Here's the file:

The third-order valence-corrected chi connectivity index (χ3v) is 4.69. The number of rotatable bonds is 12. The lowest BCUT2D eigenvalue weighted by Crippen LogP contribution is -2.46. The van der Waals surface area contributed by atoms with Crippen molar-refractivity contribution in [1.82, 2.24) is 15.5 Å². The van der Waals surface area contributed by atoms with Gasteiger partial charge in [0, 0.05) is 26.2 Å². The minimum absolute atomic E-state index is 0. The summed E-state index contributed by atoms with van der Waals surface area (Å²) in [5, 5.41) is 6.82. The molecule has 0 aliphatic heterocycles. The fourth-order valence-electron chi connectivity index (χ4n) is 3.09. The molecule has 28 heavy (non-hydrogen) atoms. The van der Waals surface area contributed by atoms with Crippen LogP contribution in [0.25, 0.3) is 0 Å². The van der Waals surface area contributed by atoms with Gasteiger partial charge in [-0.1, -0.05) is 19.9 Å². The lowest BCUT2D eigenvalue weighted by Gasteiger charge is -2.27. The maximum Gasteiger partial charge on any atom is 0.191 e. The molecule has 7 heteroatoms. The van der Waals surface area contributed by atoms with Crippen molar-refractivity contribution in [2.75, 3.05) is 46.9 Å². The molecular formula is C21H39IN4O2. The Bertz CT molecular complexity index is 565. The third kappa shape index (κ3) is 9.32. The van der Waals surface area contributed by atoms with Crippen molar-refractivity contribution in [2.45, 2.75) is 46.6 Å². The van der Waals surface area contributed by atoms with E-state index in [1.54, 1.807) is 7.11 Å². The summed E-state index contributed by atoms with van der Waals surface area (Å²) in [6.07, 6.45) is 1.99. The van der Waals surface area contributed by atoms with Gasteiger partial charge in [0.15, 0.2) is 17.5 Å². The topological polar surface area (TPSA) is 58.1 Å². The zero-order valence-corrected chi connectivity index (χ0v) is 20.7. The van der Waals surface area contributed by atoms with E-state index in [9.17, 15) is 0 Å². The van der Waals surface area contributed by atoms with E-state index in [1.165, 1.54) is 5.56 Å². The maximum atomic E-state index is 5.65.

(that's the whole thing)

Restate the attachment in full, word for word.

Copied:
The third-order valence-corrected chi connectivity index (χ3v) is 4.69. The number of rotatable bonds is 12. The lowest BCUT2D eigenvalue weighted by Crippen LogP contribution is -2.46. The van der Waals surface area contributed by atoms with Crippen molar-refractivity contribution in [1.82, 2.24) is 15.5 Å². The van der Waals surface area contributed by atoms with Gasteiger partial charge in [0, 0.05) is 26.2 Å². The minimum absolute atomic E-state index is 0. The summed E-state index contributed by atoms with van der Waals surface area (Å²) in [5, 5.41) is 6.82. The molecule has 0 aliphatic heterocycles. The fourth-order valence-electron chi connectivity index (χ4n) is 3.09. The molecule has 28 heavy (non-hydrogen) atoms. The van der Waals surface area contributed by atoms with Crippen LogP contribution in [0.25, 0.3) is 0 Å². The van der Waals surface area contributed by atoms with Gasteiger partial charge in [-0.1, -0.05) is 19.9 Å². The lowest BCUT2D eigenvalue weighted by Gasteiger charge is -2.27. The maximum Gasteiger partial charge on any atom is 0.191 e. The molecule has 7 heteroatoms. The van der Waals surface area contributed by atoms with Crippen molar-refractivity contribution in [2.75, 3.05) is 46.9 Å². The molecular formula is C21H39IN4O2. The Bertz CT molecular complexity index is 565. The third kappa shape index (κ3) is 9.32. The van der Waals surface area contributed by atoms with Crippen molar-refractivity contribution in [2.45, 2.75) is 46.6 Å². The van der Waals surface area contributed by atoms with E-state index in [1.54, 1.807) is 7.11 Å². The summed E-state index contributed by atoms with van der Waals surface area (Å²) in [6.07, 6.45) is 1.99. The van der Waals surface area contributed by atoms with Gasteiger partial charge in [0.15, 0.2) is 17.5 Å². The topological polar surface area (TPSA) is 58.1 Å². The zero-order valence-corrected chi connectivity index (χ0v) is 20.7. The van der Waals surface area contributed by atoms with E-state index in [9.17, 15) is 0 Å². The van der Waals surface area contributed by atoms with E-state index in [1.165, 1.54) is 5.56 Å². The maximum atomic E-state index is 5.65.